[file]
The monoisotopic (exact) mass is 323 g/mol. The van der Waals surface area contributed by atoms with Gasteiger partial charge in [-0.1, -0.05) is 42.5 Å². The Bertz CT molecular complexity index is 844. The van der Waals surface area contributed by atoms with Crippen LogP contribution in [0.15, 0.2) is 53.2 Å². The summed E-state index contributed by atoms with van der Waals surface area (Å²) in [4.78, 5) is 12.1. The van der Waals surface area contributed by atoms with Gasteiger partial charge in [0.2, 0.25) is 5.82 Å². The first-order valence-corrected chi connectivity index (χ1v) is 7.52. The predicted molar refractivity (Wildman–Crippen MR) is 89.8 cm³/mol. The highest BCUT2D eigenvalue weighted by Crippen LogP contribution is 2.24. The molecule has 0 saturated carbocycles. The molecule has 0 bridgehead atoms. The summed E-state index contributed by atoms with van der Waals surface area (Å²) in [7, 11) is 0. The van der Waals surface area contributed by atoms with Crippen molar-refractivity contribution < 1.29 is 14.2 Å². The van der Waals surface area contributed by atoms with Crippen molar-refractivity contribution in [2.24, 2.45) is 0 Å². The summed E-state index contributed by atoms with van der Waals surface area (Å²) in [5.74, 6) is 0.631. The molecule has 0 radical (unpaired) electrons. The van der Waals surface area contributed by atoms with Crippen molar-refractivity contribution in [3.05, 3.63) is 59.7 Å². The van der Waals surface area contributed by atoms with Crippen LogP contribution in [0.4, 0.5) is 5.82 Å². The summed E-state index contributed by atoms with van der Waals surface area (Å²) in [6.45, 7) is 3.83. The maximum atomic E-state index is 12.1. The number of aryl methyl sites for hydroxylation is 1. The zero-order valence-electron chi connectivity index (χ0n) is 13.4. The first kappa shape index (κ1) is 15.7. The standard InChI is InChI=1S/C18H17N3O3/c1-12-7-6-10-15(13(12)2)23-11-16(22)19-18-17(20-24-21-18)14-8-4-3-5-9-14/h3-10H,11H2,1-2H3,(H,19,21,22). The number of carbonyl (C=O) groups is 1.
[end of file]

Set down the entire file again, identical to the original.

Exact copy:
The monoisotopic (exact) mass is 323 g/mol. The van der Waals surface area contributed by atoms with Gasteiger partial charge in [-0.1, -0.05) is 42.5 Å². The Bertz CT molecular complexity index is 844. The van der Waals surface area contributed by atoms with Crippen LogP contribution in [0.15, 0.2) is 53.2 Å². The summed E-state index contributed by atoms with van der Waals surface area (Å²) in [4.78, 5) is 12.1. The van der Waals surface area contributed by atoms with Gasteiger partial charge in [0.2, 0.25) is 5.82 Å². The first-order valence-corrected chi connectivity index (χ1v) is 7.52. The predicted molar refractivity (Wildman–Crippen MR) is 89.8 cm³/mol. The highest BCUT2D eigenvalue weighted by Crippen LogP contribution is 2.24. The molecule has 0 saturated carbocycles. The molecule has 0 bridgehead atoms. The summed E-state index contributed by atoms with van der Waals surface area (Å²) in [7, 11) is 0. The van der Waals surface area contributed by atoms with Crippen molar-refractivity contribution < 1.29 is 14.2 Å². The van der Waals surface area contributed by atoms with Crippen molar-refractivity contribution in [2.24, 2.45) is 0 Å². The summed E-state index contributed by atoms with van der Waals surface area (Å²) in [5.74, 6) is 0.631. The molecule has 0 radical (unpaired) electrons. The van der Waals surface area contributed by atoms with Crippen molar-refractivity contribution in [3.05, 3.63) is 59.7 Å². The van der Waals surface area contributed by atoms with Crippen LogP contribution in [0.4, 0.5) is 5.82 Å². The summed E-state index contributed by atoms with van der Waals surface area (Å²) in [6.45, 7) is 3.83. The maximum atomic E-state index is 12.1. The number of aryl methyl sites for hydroxylation is 1. The zero-order valence-electron chi connectivity index (χ0n) is 13.4. The first kappa shape index (κ1) is 15.7. The standard InChI is InChI=1S/C18H17N3O3/c1-12-7-6-10-15(13(12)2)23-11-16(22)19-18-17(20-24-21-18)14-8-4-3-5-9-14/h3-10H,11H2,1-2H3,(H,19,21,22). The number of carbonyl (C=O) groups is 1.